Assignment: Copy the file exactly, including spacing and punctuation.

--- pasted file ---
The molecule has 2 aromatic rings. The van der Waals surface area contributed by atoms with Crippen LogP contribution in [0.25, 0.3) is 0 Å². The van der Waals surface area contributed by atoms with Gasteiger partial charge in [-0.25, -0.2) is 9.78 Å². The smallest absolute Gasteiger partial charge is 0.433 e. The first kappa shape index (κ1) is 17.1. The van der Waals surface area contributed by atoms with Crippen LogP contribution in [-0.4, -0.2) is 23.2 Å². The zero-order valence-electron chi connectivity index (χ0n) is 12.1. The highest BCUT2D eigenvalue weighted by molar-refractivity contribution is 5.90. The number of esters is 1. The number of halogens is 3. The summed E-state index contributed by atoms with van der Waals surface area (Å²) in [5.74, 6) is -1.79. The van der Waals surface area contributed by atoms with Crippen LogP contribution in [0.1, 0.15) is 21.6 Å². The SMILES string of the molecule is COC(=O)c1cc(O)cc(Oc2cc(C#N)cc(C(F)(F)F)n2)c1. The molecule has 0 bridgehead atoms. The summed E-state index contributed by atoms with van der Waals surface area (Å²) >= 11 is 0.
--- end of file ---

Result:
The molecule has 2 aromatic rings. The van der Waals surface area contributed by atoms with Crippen LogP contribution in [0.25, 0.3) is 0 Å². The van der Waals surface area contributed by atoms with Gasteiger partial charge in [-0.25, -0.2) is 9.78 Å². The smallest absolute Gasteiger partial charge is 0.433 e. The first kappa shape index (κ1) is 17.1. The van der Waals surface area contributed by atoms with Crippen LogP contribution in [-0.4, -0.2) is 23.2 Å². The zero-order valence-electron chi connectivity index (χ0n) is 12.1. The highest BCUT2D eigenvalue weighted by molar-refractivity contribution is 5.90. The number of esters is 1. The number of halogens is 3. The summed E-state index contributed by atoms with van der Waals surface area (Å²) in [5.74, 6) is -1.79. The van der Waals surface area contributed by atoms with Crippen LogP contribution in [0.1, 0.15) is 21.6 Å². The SMILES string of the molecule is COC(=O)c1cc(O)cc(Oc2cc(C#N)cc(C(F)(F)F)n2)c1. The molecule has 0 bridgehead atoms. The summed E-state index contributed by atoms with van der Waals surface area (Å²) >= 11 is 0.